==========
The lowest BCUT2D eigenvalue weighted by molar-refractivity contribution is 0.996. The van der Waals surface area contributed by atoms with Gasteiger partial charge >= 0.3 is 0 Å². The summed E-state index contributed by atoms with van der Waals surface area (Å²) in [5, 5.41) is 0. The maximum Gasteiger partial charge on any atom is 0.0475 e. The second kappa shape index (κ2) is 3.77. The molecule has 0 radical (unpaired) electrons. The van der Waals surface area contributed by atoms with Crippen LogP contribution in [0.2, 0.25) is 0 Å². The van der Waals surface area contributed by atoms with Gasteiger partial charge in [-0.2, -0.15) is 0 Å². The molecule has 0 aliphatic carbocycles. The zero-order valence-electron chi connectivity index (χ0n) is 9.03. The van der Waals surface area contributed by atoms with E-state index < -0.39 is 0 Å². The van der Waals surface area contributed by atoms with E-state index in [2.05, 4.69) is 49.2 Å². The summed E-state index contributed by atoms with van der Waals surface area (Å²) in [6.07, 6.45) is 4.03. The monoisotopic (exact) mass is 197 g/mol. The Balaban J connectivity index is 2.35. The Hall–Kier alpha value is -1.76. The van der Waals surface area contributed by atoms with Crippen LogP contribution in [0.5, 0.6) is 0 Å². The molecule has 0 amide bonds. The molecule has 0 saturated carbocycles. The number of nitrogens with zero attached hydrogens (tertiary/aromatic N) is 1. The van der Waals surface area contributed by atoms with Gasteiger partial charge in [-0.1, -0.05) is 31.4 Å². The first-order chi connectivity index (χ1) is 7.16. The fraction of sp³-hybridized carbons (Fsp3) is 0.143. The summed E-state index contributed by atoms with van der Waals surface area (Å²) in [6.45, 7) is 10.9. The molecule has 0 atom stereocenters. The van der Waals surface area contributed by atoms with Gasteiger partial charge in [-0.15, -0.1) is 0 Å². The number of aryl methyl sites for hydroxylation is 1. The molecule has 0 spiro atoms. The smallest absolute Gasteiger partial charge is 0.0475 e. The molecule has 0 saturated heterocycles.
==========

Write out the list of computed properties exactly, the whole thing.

The lowest BCUT2D eigenvalue weighted by molar-refractivity contribution is 0.996. The van der Waals surface area contributed by atoms with Gasteiger partial charge >= 0.3 is 0 Å². The summed E-state index contributed by atoms with van der Waals surface area (Å²) in [5, 5.41) is 0. The maximum Gasteiger partial charge on any atom is 0.0475 e. The second kappa shape index (κ2) is 3.77. The molecule has 0 radical (unpaired) electrons. The van der Waals surface area contributed by atoms with Crippen LogP contribution in [0.2, 0.25) is 0 Å². The van der Waals surface area contributed by atoms with Gasteiger partial charge in [-0.2, -0.15) is 0 Å². The molecule has 0 aliphatic carbocycles. The zero-order valence-electron chi connectivity index (χ0n) is 9.03. The van der Waals surface area contributed by atoms with E-state index < -0.39 is 0 Å². The van der Waals surface area contributed by atoms with E-state index in [2.05, 4.69) is 49.2 Å². The summed E-state index contributed by atoms with van der Waals surface area (Å²) in [6.07, 6.45) is 4.03. The monoisotopic (exact) mass is 197 g/mol. The Balaban J connectivity index is 2.35. The Hall–Kier alpha value is -1.76. The van der Waals surface area contributed by atoms with Crippen LogP contribution in [0.5, 0.6) is 0 Å². The molecule has 0 amide bonds. The molecule has 0 saturated carbocycles. The number of nitrogens with zero attached hydrogens (tertiary/aromatic N) is 1. The van der Waals surface area contributed by atoms with Gasteiger partial charge in [-0.1, -0.05) is 31.4 Å². The first-order chi connectivity index (χ1) is 7.16. The fraction of sp³-hybridized carbons (Fsp3) is 0.143. The summed E-state index contributed by atoms with van der Waals surface area (Å²) in [6.45, 7) is 10.9. The molecule has 0 atom stereocenters. The van der Waals surface area contributed by atoms with Gasteiger partial charge in [-0.15, -0.1) is 0 Å². The number of aryl methyl sites for hydroxylation is 1. The molecule has 0 spiro atoms. The smallest absolute Gasteiger partial charge is 0.0475 e. The molecule has 0 saturated heterocycles.